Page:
Approaches to food security in Brazil, China, India, Malaysia, Mexico, and Nigeria: lessons for Developing Countries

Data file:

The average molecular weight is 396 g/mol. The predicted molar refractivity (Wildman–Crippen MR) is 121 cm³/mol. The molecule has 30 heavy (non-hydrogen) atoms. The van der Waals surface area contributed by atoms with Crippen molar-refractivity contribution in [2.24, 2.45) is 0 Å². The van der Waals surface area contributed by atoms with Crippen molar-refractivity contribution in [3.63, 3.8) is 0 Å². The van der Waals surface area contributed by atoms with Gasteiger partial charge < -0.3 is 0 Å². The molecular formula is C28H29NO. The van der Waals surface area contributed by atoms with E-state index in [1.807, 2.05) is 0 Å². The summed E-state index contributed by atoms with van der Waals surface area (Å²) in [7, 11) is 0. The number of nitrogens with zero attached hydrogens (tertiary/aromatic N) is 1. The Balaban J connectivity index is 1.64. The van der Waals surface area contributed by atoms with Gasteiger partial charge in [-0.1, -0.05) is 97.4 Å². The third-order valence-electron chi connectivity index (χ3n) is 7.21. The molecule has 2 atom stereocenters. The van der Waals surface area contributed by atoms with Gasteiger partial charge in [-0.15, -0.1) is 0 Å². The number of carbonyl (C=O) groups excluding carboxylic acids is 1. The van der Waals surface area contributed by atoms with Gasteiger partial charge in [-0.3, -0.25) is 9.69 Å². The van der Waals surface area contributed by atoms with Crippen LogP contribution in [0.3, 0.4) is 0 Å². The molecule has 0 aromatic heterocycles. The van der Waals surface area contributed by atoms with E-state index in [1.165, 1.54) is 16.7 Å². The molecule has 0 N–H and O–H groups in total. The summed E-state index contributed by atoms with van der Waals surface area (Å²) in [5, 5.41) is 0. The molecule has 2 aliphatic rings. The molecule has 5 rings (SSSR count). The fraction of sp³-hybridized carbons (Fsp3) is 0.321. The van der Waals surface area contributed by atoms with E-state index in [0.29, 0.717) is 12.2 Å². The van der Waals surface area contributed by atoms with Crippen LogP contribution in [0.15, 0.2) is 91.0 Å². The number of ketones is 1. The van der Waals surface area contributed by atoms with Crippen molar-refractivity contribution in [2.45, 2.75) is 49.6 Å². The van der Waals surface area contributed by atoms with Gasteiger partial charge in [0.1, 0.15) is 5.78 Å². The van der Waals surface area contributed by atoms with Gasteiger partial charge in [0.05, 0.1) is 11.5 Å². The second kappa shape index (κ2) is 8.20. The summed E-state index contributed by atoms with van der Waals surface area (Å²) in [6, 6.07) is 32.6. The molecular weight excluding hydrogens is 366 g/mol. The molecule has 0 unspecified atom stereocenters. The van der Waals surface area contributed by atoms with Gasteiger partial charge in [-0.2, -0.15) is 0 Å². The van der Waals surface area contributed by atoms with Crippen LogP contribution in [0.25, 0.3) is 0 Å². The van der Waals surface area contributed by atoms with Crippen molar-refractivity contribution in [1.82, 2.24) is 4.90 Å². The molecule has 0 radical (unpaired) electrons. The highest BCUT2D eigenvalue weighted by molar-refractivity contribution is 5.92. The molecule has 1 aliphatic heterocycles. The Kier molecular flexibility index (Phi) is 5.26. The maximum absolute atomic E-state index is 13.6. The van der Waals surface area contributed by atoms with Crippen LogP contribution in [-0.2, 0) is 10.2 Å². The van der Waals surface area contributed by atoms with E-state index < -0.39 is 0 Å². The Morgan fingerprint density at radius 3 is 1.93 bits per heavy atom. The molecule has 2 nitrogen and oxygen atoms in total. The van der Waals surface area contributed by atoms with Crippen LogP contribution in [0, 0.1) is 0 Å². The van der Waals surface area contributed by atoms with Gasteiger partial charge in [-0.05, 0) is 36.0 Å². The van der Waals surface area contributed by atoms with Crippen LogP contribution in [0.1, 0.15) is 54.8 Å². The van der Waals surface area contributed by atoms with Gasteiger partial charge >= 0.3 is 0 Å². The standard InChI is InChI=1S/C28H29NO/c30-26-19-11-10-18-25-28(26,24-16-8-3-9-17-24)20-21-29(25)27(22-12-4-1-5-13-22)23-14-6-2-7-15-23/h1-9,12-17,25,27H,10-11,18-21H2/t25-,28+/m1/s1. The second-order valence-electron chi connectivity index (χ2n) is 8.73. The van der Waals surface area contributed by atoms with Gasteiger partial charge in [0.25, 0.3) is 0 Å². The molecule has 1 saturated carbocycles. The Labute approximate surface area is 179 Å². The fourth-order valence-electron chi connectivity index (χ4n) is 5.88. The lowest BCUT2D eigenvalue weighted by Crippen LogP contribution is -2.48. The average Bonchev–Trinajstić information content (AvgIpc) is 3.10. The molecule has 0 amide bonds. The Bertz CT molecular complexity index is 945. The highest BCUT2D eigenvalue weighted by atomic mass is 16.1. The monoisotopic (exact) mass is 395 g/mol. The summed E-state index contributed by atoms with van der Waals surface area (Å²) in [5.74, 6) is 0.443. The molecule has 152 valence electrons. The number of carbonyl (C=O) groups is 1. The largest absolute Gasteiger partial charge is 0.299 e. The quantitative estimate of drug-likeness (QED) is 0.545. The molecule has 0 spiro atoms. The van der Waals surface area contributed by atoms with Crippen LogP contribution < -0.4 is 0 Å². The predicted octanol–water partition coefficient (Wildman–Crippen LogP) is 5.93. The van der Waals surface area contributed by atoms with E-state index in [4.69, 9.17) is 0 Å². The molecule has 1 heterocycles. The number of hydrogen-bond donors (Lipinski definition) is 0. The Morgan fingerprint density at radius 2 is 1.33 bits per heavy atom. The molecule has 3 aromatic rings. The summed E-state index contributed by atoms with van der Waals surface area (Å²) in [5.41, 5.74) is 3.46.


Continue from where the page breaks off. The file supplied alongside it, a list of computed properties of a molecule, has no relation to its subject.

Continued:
Food security has re-emerged as one of the central issues on the global agenda since the 2008 food, fuel, and financial crisis. After decades of neglect, the crisis has refocused attention of national governments and international organizations on investments in agriculture, food, and nutritional security. This paper provides a synthesis of the experiences of six countries (Brazil, China, India, Malaysia, Mexico, and Nigeria) in enhancing food security of their population. Approximately 46 per cent of the undernourished people in the world live in these six countries, which together account for 43 per cent of world’s population. The paper underscores the diversity in country experiences in terms of the timing, pace, and forms of agricultural reforms as well as the major public policies and programmes adopted for improving social and economic access to food and nutrition and draws lessons for other countries.